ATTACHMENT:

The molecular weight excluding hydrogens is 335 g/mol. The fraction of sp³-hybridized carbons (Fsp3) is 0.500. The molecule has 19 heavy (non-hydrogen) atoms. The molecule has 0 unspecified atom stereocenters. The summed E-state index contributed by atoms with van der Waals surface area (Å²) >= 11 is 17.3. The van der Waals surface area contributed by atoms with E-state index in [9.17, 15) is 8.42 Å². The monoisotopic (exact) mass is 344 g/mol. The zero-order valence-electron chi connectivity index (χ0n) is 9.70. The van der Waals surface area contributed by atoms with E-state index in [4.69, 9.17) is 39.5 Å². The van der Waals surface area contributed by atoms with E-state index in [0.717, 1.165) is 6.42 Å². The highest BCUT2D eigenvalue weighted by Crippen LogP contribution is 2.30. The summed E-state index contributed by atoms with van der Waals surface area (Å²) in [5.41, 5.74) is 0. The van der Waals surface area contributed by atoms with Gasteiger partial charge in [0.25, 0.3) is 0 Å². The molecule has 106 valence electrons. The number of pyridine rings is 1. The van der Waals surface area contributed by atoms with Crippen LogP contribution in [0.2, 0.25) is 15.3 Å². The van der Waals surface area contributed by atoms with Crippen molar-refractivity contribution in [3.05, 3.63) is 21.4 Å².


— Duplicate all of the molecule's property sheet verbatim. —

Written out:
The molecular weight excluding hydrogens is 335 g/mol. The fraction of sp³-hybridized carbons (Fsp3) is 0.500. The molecule has 19 heavy (non-hydrogen) atoms. The molecule has 0 unspecified atom stereocenters. The summed E-state index contributed by atoms with van der Waals surface area (Å²) >= 11 is 17.3. The van der Waals surface area contributed by atoms with E-state index in [9.17, 15) is 8.42 Å². The monoisotopic (exact) mass is 344 g/mol. The zero-order valence-electron chi connectivity index (χ0n) is 9.70. The van der Waals surface area contributed by atoms with E-state index in [4.69, 9.17) is 39.5 Å². The van der Waals surface area contributed by atoms with E-state index in [0.717, 1.165) is 6.42 Å². The highest BCUT2D eigenvalue weighted by Crippen LogP contribution is 2.30. The summed E-state index contributed by atoms with van der Waals surface area (Å²) in [5.41, 5.74) is 0. The van der Waals surface area contributed by atoms with Gasteiger partial charge in [0.25, 0.3) is 0 Å². The molecule has 106 valence electrons. The number of pyridine rings is 1. The van der Waals surface area contributed by atoms with Crippen LogP contribution in [0.2, 0.25) is 15.3 Å². The van der Waals surface area contributed by atoms with Crippen molar-refractivity contribution in [3.05, 3.63) is 21.4 Å².